• Availability - For each team member, you need their availability for the project. They may split their time between projects, have paid time off to take, need to rest (people really can’t work 8 hours straight), or maybe the company sets aside 10% of their time for research.
  • Definition of Done - You need a detailed definition of done: what it means when you are delivering a User Story to the product owner.
  • User Stories - This is what you are estimating.

Estimating a User Story

Right, so you are on a team (. You know your availability and all your team members availability. You’ve studied and actively applied the definition of done for the project. You have user stories clearly defined by the Product Owner. Let’s being.

Writing User Stories that can be Estimated

It is very important that a story can be estimated. What makes a good story which can be estimated?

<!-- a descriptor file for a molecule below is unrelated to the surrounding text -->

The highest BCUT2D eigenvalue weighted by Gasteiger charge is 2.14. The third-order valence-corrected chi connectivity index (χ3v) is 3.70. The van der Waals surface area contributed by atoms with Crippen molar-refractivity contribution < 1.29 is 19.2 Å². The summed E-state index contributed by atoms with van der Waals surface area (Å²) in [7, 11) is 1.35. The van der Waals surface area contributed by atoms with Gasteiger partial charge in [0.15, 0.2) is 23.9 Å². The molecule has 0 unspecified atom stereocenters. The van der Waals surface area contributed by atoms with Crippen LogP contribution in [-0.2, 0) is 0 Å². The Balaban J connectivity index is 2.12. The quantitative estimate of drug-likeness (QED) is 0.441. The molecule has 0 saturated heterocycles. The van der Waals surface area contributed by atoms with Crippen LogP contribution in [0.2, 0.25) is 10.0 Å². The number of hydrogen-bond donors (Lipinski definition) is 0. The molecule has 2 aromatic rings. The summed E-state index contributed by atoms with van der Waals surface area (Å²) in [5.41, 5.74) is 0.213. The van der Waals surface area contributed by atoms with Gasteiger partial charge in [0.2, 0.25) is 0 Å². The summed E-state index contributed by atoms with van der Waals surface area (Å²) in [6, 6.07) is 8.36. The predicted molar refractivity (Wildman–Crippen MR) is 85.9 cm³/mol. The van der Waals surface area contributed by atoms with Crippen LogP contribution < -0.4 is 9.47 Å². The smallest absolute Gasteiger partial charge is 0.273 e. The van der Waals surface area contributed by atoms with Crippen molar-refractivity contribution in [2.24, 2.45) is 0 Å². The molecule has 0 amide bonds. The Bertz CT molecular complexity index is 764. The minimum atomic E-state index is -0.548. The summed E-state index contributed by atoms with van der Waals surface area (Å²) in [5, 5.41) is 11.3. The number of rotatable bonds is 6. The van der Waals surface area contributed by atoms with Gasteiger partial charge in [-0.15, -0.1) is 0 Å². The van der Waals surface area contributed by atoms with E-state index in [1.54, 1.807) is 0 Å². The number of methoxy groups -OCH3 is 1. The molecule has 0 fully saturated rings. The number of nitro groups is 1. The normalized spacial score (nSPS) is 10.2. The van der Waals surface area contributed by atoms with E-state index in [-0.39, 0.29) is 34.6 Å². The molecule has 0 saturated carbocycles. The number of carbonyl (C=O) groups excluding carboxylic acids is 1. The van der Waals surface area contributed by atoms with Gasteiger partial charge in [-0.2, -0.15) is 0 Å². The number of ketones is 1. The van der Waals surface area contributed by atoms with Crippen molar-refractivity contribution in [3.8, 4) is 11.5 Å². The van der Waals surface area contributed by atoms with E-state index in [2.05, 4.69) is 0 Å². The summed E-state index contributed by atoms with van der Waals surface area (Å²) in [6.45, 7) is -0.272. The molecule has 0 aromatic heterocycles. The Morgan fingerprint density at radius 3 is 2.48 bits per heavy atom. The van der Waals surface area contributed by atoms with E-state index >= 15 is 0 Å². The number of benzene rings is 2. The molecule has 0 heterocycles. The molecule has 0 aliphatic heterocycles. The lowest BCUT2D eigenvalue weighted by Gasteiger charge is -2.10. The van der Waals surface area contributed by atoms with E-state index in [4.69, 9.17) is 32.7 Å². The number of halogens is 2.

• Short Period of Time - A story should be deliverable in about one day and at most a few days (We are really saying they should be no larger than X story points where a story point represents about one half of a day. This is possible to determine once velocity is known.). If it looks like the story is going to take longer than two days, it should be broken down into smaller stories. The larger the story, the less useful and believable the estimate will be.
  • Broken Into Tasks - A story should be broken into small tasks. These shouldn’t be estimated individually but used during the estimation process.
  • No Unknowns - A story that has any unknowns needs to be researched before it can be estimated. Any stories that need research should be given points to research and attempted first.
  • Other key factors that make a good story - There are other key factors that make a “good story” that also helps in estimation. For example, a story should be independent of other stories. More could be provided but deserves another blog.